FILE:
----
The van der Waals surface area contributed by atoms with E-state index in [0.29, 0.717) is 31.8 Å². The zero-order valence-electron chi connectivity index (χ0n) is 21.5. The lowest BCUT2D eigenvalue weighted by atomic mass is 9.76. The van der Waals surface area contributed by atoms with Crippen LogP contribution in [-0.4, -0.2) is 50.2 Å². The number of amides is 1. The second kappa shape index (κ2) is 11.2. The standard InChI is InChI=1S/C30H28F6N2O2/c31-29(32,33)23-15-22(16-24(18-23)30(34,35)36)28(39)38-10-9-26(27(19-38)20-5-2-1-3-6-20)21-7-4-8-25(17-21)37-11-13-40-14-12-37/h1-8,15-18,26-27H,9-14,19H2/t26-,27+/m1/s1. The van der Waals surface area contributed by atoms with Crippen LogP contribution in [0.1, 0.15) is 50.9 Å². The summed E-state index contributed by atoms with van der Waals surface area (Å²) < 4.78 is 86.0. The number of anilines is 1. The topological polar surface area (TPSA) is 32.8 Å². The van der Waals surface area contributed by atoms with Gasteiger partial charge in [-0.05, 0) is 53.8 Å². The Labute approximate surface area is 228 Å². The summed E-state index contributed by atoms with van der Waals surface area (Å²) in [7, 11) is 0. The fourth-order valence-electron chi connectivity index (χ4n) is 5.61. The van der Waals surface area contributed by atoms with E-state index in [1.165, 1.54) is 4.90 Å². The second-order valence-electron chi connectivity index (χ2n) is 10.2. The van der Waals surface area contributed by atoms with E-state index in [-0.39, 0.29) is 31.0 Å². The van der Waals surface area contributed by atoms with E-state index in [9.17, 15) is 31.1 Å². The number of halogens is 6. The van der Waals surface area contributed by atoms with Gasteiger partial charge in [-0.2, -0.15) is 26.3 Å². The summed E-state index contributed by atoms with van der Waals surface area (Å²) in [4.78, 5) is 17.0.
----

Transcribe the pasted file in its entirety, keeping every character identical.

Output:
The van der Waals surface area contributed by atoms with E-state index in [0.29, 0.717) is 31.8 Å². The zero-order valence-electron chi connectivity index (χ0n) is 21.5. The lowest BCUT2D eigenvalue weighted by atomic mass is 9.76. The van der Waals surface area contributed by atoms with Crippen LogP contribution in [-0.4, -0.2) is 50.2 Å². The number of amides is 1. The second kappa shape index (κ2) is 11.2. The standard InChI is InChI=1S/C30H28F6N2O2/c31-29(32,33)23-15-22(16-24(18-23)30(34,35)36)28(39)38-10-9-26(27(19-38)20-5-2-1-3-6-20)21-7-4-8-25(17-21)37-11-13-40-14-12-37/h1-8,15-18,26-27H,9-14,19H2/t26-,27+/m1/s1. The van der Waals surface area contributed by atoms with Crippen LogP contribution in [0.1, 0.15) is 50.9 Å². The summed E-state index contributed by atoms with van der Waals surface area (Å²) < 4.78 is 86.0. The number of anilines is 1. The topological polar surface area (TPSA) is 32.8 Å². The van der Waals surface area contributed by atoms with Gasteiger partial charge in [-0.05, 0) is 53.8 Å². The Labute approximate surface area is 228 Å². The summed E-state index contributed by atoms with van der Waals surface area (Å²) in [7, 11) is 0. The fourth-order valence-electron chi connectivity index (χ4n) is 5.61. The van der Waals surface area contributed by atoms with E-state index in [1.165, 1.54) is 4.90 Å². The second-order valence-electron chi connectivity index (χ2n) is 10.2. The van der Waals surface area contributed by atoms with E-state index in [-0.39, 0.29) is 31.0 Å². The van der Waals surface area contributed by atoms with E-state index in [9.17, 15) is 31.1 Å². The number of halogens is 6. The van der Waals surface area contributed by atoms with Gasteiger partial charge in [-0.2, -0.15) is 26.3 Å². The summed E-state index contributed by atoms with van der Waals surface area (Å²) in [4.78, 5) is 17.0.